U.S. Export to Mexico: Murder Weapons

Monday, April 30, 2012
(photo: Julián Aguilar, Texas Tribune)
Just as American drug users get most of their product ultimately from Mexico, Mexican drug cartels get most of the weapons they use from the United States. The drug war in Mexico, which has killed about 50,000 people since 2006, depends not only on the northward flow of narcotics (worth between $19 and $29 billion annually), but also on the corresponding southward flow of weapons imported illegally by the drug cartels from the United States. It was the weapons trade that motivated the Bureau of Alcohol, Tobacco, Firearms & Explosives (ATF) to initiate a series of attempts, culminating in the infamous “Fast and Furious” operation, to tag and trace the movement of individual arms. The primary results of that failed operation were the resignations of Acting ATF Director Kenneth Melson and U.S. attorney Dennis Burke, who supervised the operation on the ground.
 
Having failed to monitor individual weapons effectively, ATF last week released for the first time a report that tries to evaluate the proportional share, but not the actual volume, of the arms moving south to drug cartel gunmen. It found that of the 99,691 weapons traced from Mexico between 2007 and 2011, 68,161 (68.3%) were manufactured or imported from the U.S. Potentially more alarming is the trend of the cartels toward heavier firepower: from handguns to rifles with detachable magazines, as the share of rifles rose from 28.2 percent in 2007 to 43.3 percent in 2011, while the shares for handguns and shotguns fell.
 
The new data has given fresh ammunition to those on both sides of the border who want stricter gun regulations as a way to stanch the flow of guns to Mexico. Since last July, the Obama administration has been enforcing a new rule requiring certain gun dealers along the Mexican border to report multiple sales of assault rifles. The fact that the recent study found 68% of seized guns were from the U.S., versus a 2009 Government Accountability Office conclusion that 87% were from the U.S., may suggest that efforts to root out gun trafficking may be having some impact.
 
Not surprisingly, given the global prominence of the U.S. weapons industry, criminals in other countries also prefer American-made guns. Thus more than 99 percent of the weapons seized for tracing in Canada were of U.S. origin, with a similar situation in the Caribbean, where U.S. guns accounted for 94% of seizures in The Bahamas, 81.3% in the Dominican Republic, 80.8% in Jamaica, 60% in Barbados  and 43.3% in Trinidad and Tobago.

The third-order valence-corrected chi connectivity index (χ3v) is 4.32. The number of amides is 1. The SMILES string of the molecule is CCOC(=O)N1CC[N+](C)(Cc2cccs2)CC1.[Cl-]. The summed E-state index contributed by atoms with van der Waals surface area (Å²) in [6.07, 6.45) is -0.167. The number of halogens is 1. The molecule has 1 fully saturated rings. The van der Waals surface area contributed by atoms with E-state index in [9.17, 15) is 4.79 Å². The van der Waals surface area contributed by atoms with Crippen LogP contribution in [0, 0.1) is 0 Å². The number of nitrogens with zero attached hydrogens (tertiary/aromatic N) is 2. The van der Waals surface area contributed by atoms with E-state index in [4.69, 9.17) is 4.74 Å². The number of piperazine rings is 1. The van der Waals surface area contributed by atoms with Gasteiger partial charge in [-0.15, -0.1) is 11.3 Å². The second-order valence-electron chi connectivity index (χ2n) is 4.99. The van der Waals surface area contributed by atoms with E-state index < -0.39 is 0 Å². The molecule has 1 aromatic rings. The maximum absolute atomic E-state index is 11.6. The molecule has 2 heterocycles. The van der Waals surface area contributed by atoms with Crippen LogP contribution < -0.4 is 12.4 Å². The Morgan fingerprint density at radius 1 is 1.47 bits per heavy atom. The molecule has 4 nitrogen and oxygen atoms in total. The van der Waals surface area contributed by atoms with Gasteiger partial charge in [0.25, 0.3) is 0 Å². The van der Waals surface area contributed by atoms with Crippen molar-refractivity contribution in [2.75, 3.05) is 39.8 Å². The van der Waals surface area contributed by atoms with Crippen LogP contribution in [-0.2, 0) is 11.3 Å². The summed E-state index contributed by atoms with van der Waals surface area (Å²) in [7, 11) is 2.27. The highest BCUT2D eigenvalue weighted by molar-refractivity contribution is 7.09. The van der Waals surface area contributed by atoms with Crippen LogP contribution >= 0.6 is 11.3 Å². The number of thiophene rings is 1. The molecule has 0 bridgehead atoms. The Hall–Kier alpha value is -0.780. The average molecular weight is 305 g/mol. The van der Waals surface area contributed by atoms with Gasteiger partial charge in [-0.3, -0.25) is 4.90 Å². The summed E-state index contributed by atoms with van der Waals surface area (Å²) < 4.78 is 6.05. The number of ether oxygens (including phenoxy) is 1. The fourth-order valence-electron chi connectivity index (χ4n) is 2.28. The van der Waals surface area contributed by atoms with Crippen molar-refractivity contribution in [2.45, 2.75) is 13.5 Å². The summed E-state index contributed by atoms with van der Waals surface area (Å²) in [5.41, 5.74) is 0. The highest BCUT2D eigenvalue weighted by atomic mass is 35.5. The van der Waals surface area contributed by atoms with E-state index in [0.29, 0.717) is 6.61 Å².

-Matt Bewig
 
To Learn More:
ATF Wades Back into a Touchy Issue (by Aaron Mehta and R. Jeffrey Smith, iWatchNews)
Mexico Firearms Trace Data Report (Office of Strategic Information, ATF) (pdf)

Gun Lobby Suffers Rare Setback in Fight to Sell Weapons to Drug Cartels (by Noel Brinkerhoff, AllGov) 

Comments

Vince Warde 2 years ago
the figures regarding mexico are bogus - and have been debunked by outlets as diverse as factcheck.org, fox news, cbs news and sen. grassley. here are the details: 1) the figures only reflect the guns mexico submits for tracing. this is consistently less then 1/3 of the total guns seized by mexican authorities. mexico does not submit the other 2/3 + because they obviously are not "us sourced". (the biggest indication is the lack of a serial number - all guns made or sold in the us must have one.) we are now at 30% - a far cry from 70-90%. 2) next, atf counts guns sold directly to mexican and other foreign governments as "us sourced". these guns were never at any time part of the us retail market. where do they come from? many come from direct sales to the mexican government. defecting soldiers and police take their weapons with them. cbs news reports that 1/3 of guns sold to the mexican government are diverted to the cartels before they are even issued. diplomatic cables released by wikileaks confirm that huge numbers of firearms are coming from the central american black market. these are left over weapons from the wars in the 1980s. these include large numbers of us made military grade weapons - that can be bought very cheaply and in bulk. this explains why the average age of "us sourced" firearms is 14 years. in spite of all this evidence, atf and most press outlets make the case that all of these weapons come from the us retail market and none come from the black market. fast and furious proves just how hard - and expensive - it is to buy large numbers of guns in the us and smuggle them to mexico. the only reason the straw buyers were not prevented from buying these guns by the licensed gun dealers is that atf ordered them to sell the guns! dealers refuse sales and report straw buyers all the time. as one atf agent said, "licensed dealers make our cases for us". why in the world would a cartel pay 5-10 times more for guns they have to convert to fully automatic, when they can buy in bulk for less money? what is the real figure for guns from the us market? atf could provide this figure, but they have not done so. the best estimates from the available data is 8-12% of guns recovered by mexican authorities - a far cry from 70-90%! guns from all over find their way into the black market - in addition to used guns, china, iran and north korea all sell large numbers of guns - many of which have been recovered in mexico. the truth is if we eliminated every gun that traced back to the us retail market, other sources would quickly fill the void and the effect would be zero. for more details, see: http://reasonedpolitics.blogspot.com/2011/04/hillary-eric-wikileaks-and-batfe.html

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